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Governor On Trump Administration Public Charge Rule

on August 14, 2019 - 1:12pm
Gov. Michelle Lujan Grisham
SANTA FE Gov. Michelle Lujan Grisham this week sharply criticized the Trump administration’s adoption of a “public charge” rule that targets vulnerable immigrant families who use public benefits, potentially disqualifying them from obtaining or renewing a green card or visa.
The governor said her administration will explore mechanisms state agencies can employ to protect families, support enrollment of family members who are not impacted by the rule and conduct outreach and education to communities and local government agencies. The rule is scheduled to take effect Oct. 15.
“This is a heinous and ugly policy from a federal government that has made heinous and ugly treatment of communities of color their calling card,” Gov. Lujan Grisham said. “Legal immigrants have sacrificed to be here. They are nurses, primary care physicians, educators, service workers, public safety officers, first responders. They are American. But the Trump administration, through this rule change, has once again repudiated core American values, and I’m afraid it won’t be the last time. They have made it clear they want no immigrants of any kind. They are spitefully targeting vulnerable American families – immigrants who are here legally; immigrants who have gone through the intensely difficult process of becoming legal citizens of this nation because they believe in the ideals of this nation – and will force them off life-saving medicine and basic food assistance. It’s unconscionable and cruel. We must explore every available avenue for fighting this rule.”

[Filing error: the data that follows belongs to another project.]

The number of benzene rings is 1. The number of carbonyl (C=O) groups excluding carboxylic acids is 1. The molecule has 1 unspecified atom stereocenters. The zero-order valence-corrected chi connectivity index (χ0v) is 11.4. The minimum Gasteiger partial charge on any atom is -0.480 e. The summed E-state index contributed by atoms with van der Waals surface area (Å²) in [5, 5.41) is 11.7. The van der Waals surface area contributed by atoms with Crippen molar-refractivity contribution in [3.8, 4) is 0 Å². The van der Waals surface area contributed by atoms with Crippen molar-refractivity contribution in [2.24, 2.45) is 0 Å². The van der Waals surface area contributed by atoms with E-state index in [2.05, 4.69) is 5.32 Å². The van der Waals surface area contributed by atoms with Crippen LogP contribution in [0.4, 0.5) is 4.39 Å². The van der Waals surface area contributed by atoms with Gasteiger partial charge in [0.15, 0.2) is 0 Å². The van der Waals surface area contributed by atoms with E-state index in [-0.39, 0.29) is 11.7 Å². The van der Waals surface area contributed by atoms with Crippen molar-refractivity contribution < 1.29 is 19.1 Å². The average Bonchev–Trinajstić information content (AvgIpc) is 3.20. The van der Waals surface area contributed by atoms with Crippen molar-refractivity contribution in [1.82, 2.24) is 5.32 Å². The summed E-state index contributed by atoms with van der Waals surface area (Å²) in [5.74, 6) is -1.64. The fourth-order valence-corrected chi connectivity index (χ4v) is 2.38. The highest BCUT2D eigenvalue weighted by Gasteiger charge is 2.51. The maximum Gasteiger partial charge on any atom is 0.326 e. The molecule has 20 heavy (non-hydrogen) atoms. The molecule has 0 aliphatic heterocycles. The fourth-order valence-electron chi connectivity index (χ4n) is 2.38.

“The public charge rule forces poor immigrant families to make difficult choices: either accept lifesaving medical and needed food assistance or forgo vital services to keep their family together.” said David R. Scrase, M.D. cabinet secretary for New Mexico Human Services Department. “This bitter rule will dramatically widen health disparities and we are deeply concerned about young vulnerable New Mexican children who may be deprived of benefits for which they are fully eligible.”
The prospective impact is far-reaching in New Mexico – nearly one in 10 New Mexicans is an immigrant, and one in nine have immigrant parents. More than 77,000 U.S. citizen children in New Mexico live with at least one immigrant parent and are in a family that receives basic food assistance. A Manatt Health analysis estimates that, across the country, as many as 26 million people and their families could be dissuaded from using public benefits under the proposed rule change.